Finally there is the crowning glory that is The Wednesday Boys, a song which truly inhabits the Celtic soul of Van Morrison with Krueger even approximating Morrison’s stream of consciousness delivery. It’s his Brooklyn version of Cypress Avenue and his band here support him with flying colours creating a wonderful neon lit night time ambience, Ed Hopper’s Nighthawks coming to life. We look forward to the promised second album.

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Rich Krueger. Overpass

Krueger coverWe do love our mavericks here at Blabber’n’Smoke, folk who approach music from a slightly different angle and Rich Krueger seems to fit that bill. He was a member of The Dysfunctionells (who described themselves as “THE Butt-Ugliest Band in Chicago”) and who recorded at various times with Peter Stampfel and Michael Hurley, so, a good maverick pedigree there.

Krueger, who works as a neo natal doctor in Chicago, is readying two solo albums for release and this EP is a foretaste of what’s to come. Recently he was a finalist in the New Folk category at The Kerrville Folk Festival and Overpass opens with the fine fiddle fuelled A Short One On Life, a song about a female barfly who picks up strangers in bars. With gritty lyrics, Krueger describes her hard life, nights spent with, “one night wonder(s) with a heart of gold and a name for his cock that no thinking person would ever even name a dog” before some slide guitar from Seth Lee Jones adds some muscle to the song. In Between, Kingfish is a powerful song about homelessness with Krueger weaving Huey P. Long (AKA The Kingfish) and Sam Walton (founder of Walmart and born in Kingfisher, Oklahoma) into the tale, contrasting their respective philosophies. Over a lachrymose fiddle and weeping accordion (played by John Fullbright) Krueger achingly highlights the plight of the underprivileged and ends the song with a surreal vision of Long and Walton sitting in an abandoned car beside a derelict Walmart with Woody Guthrie and Franklin Roosevelt for company. A potent symbol for the death of the New Deal.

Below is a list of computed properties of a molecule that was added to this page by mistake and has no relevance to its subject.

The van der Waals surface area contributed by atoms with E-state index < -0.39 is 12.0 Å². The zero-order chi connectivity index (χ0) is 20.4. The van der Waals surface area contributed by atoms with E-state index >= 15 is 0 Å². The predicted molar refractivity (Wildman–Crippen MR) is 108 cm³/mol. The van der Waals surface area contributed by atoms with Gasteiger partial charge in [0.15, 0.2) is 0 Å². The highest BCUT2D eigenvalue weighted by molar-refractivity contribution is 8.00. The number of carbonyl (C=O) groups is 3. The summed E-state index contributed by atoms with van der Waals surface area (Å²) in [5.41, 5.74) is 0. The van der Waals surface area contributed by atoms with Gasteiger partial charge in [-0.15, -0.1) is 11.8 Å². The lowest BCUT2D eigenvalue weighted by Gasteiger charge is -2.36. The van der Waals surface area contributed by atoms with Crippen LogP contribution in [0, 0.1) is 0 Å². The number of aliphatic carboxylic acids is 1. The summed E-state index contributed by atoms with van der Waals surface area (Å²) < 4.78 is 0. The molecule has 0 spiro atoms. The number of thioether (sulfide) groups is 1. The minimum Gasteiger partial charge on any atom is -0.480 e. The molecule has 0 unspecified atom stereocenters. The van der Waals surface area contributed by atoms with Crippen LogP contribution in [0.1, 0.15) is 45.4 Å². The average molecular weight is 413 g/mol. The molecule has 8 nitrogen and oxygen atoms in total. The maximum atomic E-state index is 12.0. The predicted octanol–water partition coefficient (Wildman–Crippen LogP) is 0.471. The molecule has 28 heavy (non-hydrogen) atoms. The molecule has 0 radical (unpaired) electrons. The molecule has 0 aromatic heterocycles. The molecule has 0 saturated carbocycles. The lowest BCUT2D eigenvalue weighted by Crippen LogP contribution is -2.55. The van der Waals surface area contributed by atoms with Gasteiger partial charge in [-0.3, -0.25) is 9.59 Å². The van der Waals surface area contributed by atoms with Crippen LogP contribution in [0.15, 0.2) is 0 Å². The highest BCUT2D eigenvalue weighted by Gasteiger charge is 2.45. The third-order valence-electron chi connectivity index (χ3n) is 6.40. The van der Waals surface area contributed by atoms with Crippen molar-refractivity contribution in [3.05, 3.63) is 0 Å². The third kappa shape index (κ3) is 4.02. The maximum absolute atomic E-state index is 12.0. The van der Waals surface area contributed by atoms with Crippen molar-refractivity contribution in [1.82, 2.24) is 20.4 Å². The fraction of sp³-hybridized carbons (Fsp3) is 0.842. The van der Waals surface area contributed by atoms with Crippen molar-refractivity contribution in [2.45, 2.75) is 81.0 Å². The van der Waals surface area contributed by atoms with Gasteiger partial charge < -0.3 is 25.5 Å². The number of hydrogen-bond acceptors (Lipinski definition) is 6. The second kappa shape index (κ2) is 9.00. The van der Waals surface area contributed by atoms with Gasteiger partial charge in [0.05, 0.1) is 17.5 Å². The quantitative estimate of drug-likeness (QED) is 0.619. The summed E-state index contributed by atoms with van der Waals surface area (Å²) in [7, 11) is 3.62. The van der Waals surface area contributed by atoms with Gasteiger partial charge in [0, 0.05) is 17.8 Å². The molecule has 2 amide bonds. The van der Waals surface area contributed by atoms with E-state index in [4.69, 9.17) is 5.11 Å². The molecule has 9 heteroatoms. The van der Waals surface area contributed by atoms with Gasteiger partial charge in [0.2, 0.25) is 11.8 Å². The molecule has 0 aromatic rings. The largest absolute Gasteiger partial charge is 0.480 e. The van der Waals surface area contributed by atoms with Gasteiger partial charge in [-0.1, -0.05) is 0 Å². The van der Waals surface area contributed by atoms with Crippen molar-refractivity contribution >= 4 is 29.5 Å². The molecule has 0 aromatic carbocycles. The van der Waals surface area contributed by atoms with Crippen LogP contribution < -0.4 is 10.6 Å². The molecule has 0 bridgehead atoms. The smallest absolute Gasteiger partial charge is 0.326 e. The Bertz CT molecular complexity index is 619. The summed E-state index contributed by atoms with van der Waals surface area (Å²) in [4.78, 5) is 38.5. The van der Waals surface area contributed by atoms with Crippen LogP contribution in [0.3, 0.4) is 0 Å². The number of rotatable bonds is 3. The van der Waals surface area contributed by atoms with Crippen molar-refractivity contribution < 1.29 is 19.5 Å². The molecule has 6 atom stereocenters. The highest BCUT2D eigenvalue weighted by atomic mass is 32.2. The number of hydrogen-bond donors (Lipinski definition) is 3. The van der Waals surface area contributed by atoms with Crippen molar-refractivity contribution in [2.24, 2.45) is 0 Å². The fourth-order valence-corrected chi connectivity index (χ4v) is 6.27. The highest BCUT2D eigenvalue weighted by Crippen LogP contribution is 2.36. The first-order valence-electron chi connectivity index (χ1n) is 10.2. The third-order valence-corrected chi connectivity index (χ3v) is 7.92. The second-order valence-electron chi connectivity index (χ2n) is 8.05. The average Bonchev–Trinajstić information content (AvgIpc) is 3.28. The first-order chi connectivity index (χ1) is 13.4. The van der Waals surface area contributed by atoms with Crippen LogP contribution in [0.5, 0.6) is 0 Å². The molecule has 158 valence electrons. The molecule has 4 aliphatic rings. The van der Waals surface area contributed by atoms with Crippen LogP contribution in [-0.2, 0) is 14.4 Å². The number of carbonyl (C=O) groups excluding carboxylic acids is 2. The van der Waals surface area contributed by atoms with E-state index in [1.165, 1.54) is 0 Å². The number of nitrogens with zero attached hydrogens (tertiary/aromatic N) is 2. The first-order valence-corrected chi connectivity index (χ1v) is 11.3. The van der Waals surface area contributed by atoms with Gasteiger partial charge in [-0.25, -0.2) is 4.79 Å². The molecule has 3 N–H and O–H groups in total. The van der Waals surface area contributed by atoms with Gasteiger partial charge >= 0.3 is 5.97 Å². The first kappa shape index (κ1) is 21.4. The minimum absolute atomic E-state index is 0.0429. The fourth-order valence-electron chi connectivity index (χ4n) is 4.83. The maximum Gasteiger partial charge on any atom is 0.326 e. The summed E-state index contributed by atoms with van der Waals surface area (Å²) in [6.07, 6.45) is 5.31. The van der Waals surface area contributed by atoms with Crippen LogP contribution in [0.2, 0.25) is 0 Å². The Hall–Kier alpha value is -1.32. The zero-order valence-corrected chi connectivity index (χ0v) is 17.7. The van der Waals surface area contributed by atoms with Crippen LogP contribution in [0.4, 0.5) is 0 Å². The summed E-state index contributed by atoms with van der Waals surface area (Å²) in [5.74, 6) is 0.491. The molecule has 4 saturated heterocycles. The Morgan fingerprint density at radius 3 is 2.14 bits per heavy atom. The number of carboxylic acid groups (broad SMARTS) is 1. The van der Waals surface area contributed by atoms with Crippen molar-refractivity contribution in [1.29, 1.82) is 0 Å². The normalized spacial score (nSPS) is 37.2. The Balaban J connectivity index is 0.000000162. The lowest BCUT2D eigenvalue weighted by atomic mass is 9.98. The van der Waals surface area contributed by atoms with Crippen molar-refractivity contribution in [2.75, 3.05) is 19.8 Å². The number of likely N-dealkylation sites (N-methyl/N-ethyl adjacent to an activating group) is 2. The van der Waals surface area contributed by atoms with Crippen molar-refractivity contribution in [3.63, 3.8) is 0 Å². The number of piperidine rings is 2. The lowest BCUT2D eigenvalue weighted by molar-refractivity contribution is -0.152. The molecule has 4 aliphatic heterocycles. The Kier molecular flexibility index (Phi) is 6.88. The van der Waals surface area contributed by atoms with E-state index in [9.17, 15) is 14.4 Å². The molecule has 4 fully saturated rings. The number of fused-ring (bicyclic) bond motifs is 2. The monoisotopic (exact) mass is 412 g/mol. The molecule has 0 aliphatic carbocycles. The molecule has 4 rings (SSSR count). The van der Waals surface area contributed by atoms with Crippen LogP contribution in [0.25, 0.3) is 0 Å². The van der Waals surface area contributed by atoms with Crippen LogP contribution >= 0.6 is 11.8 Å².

Next up Krueger takes a sharp turn on Yesterday’s Wrong (Green) which is coloured by tablas, sarangi, tanpura and kanjira giving it an undeniable Indian sound. It rambles for over six minutes in exotic fashion as Krueger seems to lament the loss of innocence that permeated the sixties and the ecological nightmare we all face. Recalling Donovan or The Incredible String Band it’s hypnotic. What Are We is perhaps the most straightforward song here in terms of its delivery as Krueger offers up a Randy Newman like piano song with soulful vocal backing. Here he sings of Nero setting Rome alight and suggests similarities with his present day President. A hidden song at the end, Kerrville, Oh My Kerrville, written back in 1991, finds Krueger with acoustic guitar identifying with his idols, musical and otherwise, on a humorous take on the festival which is somewhat tongue in cheek but stuffed full of arresting images.

It’s a tremendous listen and it bodes well for the forthcoming albums. You can buy the EP here